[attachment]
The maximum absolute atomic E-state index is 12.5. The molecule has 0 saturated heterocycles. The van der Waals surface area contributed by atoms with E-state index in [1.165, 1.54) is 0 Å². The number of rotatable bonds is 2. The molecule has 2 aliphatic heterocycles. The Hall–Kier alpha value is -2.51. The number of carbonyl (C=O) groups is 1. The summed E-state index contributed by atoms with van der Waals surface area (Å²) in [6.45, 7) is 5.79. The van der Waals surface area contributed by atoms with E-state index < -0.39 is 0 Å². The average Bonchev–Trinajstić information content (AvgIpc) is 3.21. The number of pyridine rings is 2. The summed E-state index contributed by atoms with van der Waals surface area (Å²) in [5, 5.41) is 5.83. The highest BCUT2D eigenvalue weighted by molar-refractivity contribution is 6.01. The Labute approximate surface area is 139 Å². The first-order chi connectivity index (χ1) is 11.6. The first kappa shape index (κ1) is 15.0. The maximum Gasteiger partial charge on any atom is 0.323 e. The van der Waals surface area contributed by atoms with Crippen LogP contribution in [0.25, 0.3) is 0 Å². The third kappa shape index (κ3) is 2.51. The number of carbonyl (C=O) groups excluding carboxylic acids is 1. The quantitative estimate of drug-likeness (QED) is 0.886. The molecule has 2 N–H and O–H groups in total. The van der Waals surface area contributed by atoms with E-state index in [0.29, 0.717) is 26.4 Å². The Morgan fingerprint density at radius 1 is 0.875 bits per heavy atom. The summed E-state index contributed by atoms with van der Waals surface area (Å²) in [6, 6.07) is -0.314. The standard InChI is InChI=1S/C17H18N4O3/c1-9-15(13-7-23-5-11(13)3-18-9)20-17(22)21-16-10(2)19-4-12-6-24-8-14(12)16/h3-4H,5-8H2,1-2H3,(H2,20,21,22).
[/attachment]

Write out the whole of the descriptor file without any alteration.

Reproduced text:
The maximum absolute atomic E-state index is 12.5. The molecule has 0 saturated heterocycles. The van der Waals surface area contributed by atoms with E-state index in [1.165, 1.54) is 0 Å². The number of rotatable bonds is 2. The molecule has 2 aliphatic heterocycles. The Hall–Kier alpha value is -2.51. The number of carbonyl (C=O) groups is 1. The summed E-state index contributed by atoms with van der Waals surface area (Å²) in [6.45, 7) is 5.79. The van der Waals surface area contributed by atoms with E-state index < -0.39 is 0 Å². The average Bonchev–Trinajstić information content (AvgIpc) is 3.21. The number of pyridine rings is 2. The summed E-state index contributed by atoms with van der Waals surface area (Å²) in [5, 5.41) is 5.83. The highest BCUT2D eigenvalue weighted by molar-refractivity contribution is 6.01. The Labute approximate surface area is 139 Å². The first-order chi connectivity index (χ1) is 11.6. The first kappa shape index (κ1) is 15.0. The maximum Gasteiger partial charge on any atom is 0.323 e. The van der Waals surface area contributed by atoms with Crippen LogP contribution in [0.25, 0.3) is 0 Å². The third kappa shape index (κ3) is 2.51. The number of carbonyl (C=O) groups excluding carboxylic acids is 1. The quantitative estimate of drug-likeness (QED) is 0.886. The molecule has 2 N–H and O–H groups in total. The van der Waals surface area contributed by atoms with E-state index in [0.29, 0.717) is 26.4 Å². The Morgan fingerprint density at radius 1 is 0.875 bits per heavy atom. The summed E-state index contributed by atoms with van der Waals surface area (Å²) in [6, 6.07) is -0.314. The standard InChI is InChI=1S/C17H18N4O3/c1-9-15(13-7-23-5-11(13)3-18-9)20-17(22)21-16-10(2)19-4-12-6-24-8-14(12)16/h3-4H,5-8H2,1-2H3,(H2,20,21,22).